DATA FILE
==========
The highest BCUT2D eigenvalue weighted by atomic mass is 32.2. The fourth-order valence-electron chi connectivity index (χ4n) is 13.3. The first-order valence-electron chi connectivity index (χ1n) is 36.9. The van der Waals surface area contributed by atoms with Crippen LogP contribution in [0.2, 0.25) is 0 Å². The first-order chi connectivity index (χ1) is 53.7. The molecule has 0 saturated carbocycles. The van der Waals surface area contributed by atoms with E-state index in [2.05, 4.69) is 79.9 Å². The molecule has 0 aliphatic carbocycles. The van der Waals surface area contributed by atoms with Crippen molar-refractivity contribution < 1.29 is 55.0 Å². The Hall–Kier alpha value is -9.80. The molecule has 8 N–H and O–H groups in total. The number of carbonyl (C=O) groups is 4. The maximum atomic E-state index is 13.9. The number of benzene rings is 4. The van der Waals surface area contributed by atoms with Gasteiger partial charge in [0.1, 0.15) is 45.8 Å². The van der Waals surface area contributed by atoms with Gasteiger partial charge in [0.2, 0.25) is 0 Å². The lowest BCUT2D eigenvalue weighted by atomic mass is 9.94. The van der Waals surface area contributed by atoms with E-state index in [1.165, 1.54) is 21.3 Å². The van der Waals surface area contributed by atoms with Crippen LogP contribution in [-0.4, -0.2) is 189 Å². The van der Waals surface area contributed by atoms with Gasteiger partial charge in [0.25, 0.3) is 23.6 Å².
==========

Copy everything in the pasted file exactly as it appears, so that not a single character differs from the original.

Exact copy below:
The highest BCUT2D eigenvalue weighted by atomic mass is 32.2. The fourth-order valence-electron chi connectivity index (χ4n) is 13.3. The first-order valence-electron chi connectivity index (χ1n) is 36.9. The van der Waals surface area contributed by atoms with Crippen LogP contribution in [0.2, 0.25) is 0 Å². The first-order chi connectivity index (χ1) is 53.7. The molecule has 0 saturated carbocycles. The van der Waals surface area contributed by atoms with E-state index in [2.05, 4.69) is 79.9 Å². The molecule has 0 aliphatic carbocycles. The van der Waals surface area contributed by atoms with Crippen molar-refractivity contribution < 1.29 is 55.0 Å². The Hall–Kier alpha value is -9.80. The molecule has 8 N–H and O–H groups in total. The number of carbonyl (C=O) groups is 4. The maximum atomic E-state index is 13.9. The number of benzene rings is 4. The van der Waals surface area contributed by atoms with Gasteiger partial charge in [0.1, 0.15) is 45.8 Å². The van der Waals surface area contributed by atoms with Gasteiger partial charge in [0.2, 0.25) is 0 Å². The lowest BCUT2D eigenvalue weighted by atomic mass is 9.94. The van der Waals surface area contributed by atoms with E-state index in [1.165, 1.54) is 21.3 Å². The van der Waals surface area contributed by atoms with Crippen LogP contribution in [-0.4, -0.2) is 189 Å². The van der Waals surface area contributed by atoms with Gasteiger partial charge in [0.25, 0.3) is 23.6 Å².